It should be pointed out that there is some repetition in Bailey’s books. Occasionally the same arguments and even ethnographic examples reappear, but in his defense they often acquire fresh significance each time his perspective changes. Of course, some degree of repetition is probably unavoidable for any scholar who consistently probes a single field of inquiry. Like Evans-Pritchard, Bailey also is “old school” in his stance that the accumulation of knowledge is sufficient justification for academic labour regardless whether it brings benefit to humankind . In this era of applied and public anthropology the implied criticism might appear to be justified, but without a solid ethnographic and theoretical base any effort to be useful and relevant is likely to be compromised.
How, then, to sum up the impact of Bailey’s lifelong devotion to the study of power and politics? Let me give the last word to Donald Kurtz : “Bailey simply has no peers in anthropology—probably not even in political sociology or political science—when it comes to analyzing politics .”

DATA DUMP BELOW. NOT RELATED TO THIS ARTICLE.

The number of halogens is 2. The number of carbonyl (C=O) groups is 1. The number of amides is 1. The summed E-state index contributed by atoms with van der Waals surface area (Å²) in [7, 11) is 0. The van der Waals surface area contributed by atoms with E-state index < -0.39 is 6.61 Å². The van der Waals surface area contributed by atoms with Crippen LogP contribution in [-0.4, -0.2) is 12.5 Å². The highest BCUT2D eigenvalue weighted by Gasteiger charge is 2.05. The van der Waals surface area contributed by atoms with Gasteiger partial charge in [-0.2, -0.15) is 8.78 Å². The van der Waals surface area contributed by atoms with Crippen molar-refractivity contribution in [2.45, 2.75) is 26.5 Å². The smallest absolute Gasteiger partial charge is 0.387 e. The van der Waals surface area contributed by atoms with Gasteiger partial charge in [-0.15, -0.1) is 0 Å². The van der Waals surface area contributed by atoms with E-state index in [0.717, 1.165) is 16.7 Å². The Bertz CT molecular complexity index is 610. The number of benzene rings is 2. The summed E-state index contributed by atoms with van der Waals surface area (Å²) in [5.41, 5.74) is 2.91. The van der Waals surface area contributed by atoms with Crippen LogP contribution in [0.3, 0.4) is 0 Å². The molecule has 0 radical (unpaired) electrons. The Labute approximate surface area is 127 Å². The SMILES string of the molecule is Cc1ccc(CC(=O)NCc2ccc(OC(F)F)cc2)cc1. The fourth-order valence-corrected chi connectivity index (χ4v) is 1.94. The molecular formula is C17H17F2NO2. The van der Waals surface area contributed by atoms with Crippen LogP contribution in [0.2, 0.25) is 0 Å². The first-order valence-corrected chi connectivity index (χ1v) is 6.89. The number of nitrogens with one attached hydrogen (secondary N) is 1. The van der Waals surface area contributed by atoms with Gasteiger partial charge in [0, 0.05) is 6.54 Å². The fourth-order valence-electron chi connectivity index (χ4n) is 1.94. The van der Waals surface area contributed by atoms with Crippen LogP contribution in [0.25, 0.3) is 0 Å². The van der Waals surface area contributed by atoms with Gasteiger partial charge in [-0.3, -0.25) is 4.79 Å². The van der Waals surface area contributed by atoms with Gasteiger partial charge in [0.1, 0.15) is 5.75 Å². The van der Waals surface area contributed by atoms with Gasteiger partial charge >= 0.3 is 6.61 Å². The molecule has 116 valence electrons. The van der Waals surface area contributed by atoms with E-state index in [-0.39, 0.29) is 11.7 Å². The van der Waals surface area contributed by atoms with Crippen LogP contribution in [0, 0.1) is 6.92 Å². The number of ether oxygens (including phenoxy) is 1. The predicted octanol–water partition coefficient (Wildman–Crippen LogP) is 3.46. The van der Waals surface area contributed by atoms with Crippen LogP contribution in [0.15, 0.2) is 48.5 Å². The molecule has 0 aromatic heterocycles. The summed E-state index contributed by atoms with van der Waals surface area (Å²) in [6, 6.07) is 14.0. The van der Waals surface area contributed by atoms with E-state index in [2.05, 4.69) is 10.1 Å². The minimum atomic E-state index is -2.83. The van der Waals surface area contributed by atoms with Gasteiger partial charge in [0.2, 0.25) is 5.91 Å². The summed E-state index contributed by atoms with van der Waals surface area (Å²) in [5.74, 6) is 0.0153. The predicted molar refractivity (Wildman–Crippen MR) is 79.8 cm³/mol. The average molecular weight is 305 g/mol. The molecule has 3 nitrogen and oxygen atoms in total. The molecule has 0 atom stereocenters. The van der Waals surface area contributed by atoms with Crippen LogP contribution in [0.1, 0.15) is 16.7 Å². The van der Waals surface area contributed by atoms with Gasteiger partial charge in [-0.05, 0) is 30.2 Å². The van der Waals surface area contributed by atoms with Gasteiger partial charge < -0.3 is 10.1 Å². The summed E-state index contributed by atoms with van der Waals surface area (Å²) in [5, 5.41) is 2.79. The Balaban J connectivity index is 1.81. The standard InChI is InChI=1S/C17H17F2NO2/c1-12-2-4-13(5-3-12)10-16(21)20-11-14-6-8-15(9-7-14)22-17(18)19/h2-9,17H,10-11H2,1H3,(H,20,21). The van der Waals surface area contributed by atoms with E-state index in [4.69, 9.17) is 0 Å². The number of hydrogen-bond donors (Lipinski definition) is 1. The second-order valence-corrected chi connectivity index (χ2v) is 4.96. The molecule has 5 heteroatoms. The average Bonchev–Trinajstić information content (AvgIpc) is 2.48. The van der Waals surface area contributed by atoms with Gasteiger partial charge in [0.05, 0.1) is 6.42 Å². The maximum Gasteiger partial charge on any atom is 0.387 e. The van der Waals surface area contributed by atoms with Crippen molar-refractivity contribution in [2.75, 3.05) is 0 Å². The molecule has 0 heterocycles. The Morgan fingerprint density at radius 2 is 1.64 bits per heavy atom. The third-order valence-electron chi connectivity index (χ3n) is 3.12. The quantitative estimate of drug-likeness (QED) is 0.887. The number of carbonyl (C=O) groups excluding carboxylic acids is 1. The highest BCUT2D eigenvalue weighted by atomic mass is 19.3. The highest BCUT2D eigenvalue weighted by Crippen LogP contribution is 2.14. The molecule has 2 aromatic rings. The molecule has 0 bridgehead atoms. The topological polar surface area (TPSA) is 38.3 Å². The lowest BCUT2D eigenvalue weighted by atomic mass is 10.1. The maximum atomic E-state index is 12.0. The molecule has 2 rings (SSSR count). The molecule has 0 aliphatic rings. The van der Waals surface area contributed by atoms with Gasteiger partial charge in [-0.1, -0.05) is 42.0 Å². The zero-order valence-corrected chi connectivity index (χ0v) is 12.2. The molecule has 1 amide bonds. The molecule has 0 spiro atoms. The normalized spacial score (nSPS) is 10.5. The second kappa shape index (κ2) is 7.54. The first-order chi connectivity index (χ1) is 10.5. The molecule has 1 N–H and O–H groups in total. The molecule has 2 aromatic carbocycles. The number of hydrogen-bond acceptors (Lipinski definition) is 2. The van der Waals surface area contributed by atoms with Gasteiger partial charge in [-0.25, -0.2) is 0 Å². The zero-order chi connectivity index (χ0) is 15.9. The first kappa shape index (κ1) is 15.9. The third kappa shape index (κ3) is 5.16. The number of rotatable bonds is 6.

Selected Bibliography of F.G. Bailey
Caste and the Economic Frontier. 1957. Manchester: Manchester University Press.
Tribe, Caste and Nation. 1960. Manchester: Manchester University Press.
Politics and Social Change. 1963. Berkeley: University of California Press.
Stratagems and Spoils. 1969. Oxford: Blackwells.
Gifts and Poison. 1971. Ed. F.G. Bailey. Oxford: Blackwells.
Debate and Compromise. 1973. Ed. F.G. Bailey. Oxford: Blackwells.
Morality and Expediency. 1977. Oxford: Blackwells.
The Tactical Uses of Passion. 1983 Ithaca: Cornell University Press.
Humbuggery and Manipulation. 1988. Ithaca: Cornell University Press.
The Prevalence of Deceit. 1991. Ithaca: Cornell University Press.